The best of Valpolicella shines in the wines of Allegrini, a family-run estate that has been working the land here in this beautiful corner of Northern Italy since the 16th century. Renowned in Italy and beyond as one of the country’s most elite and reliably excellent Amarone producers, Allegrini has been influential in giving this part of the Veneto a reputation for quality, in part by encouraging new winemaking methods and in part by example; the showcase wines Palazzo della Torre, La Grola and La Poja leave no doubt as to the intense yet elegant wines that can be made in this lush, hilly area in the foothills of the Monti Lessini.
Although the family has been involved in winemaking for many generations, it was brought into the modern wine world with the work of Giovanni Allegrini, whose innovations and enterprising campaigns for change both within his own winery and in others in the region led to the creation of legendary wines in the 1960s and 70s. He was one of the first area producers to seriously pursue quality and to insist on strict grape selection and new planting and vinification techniques. Today his grown children, Franco (a winemaker) and Marilisa (the marketing director) run the company and have taken it from success to even greater success.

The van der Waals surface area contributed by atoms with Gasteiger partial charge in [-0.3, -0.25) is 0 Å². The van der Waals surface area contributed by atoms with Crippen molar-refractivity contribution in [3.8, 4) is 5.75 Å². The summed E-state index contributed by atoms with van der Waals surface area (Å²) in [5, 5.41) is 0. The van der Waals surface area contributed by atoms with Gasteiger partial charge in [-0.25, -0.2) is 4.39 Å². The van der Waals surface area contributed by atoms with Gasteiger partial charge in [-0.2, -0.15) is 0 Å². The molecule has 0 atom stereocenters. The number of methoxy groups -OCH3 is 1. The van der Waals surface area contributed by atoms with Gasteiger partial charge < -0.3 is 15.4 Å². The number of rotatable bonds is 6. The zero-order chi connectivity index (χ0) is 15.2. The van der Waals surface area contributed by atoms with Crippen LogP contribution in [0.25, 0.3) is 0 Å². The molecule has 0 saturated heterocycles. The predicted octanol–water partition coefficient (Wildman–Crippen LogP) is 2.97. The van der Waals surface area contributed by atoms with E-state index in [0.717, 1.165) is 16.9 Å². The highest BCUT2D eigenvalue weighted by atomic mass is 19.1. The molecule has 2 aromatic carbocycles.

An essential part of Allegrini’s winemaking philosophy is the importance of crus, vineyards whose production is destined to a single wine. The company’s seven crus — Valpolicella, Palazzo della Torre, La Grola, La Poja, Amarone, Recioto and Villa Giona — are the birthplaces of the wines of the same names. Another Allegrini trademark is its emphasis on local varieties. While they do grow some international varieties like Cabernet Sauvignon, Merlot and Syrah in the Villa Giona cru, most vineyards feature local varieties, like Corvina Veronese, Rondinella and Molinara. The terroir is mixed, with some volcanic soils, some calcareous soils, and some clay soils.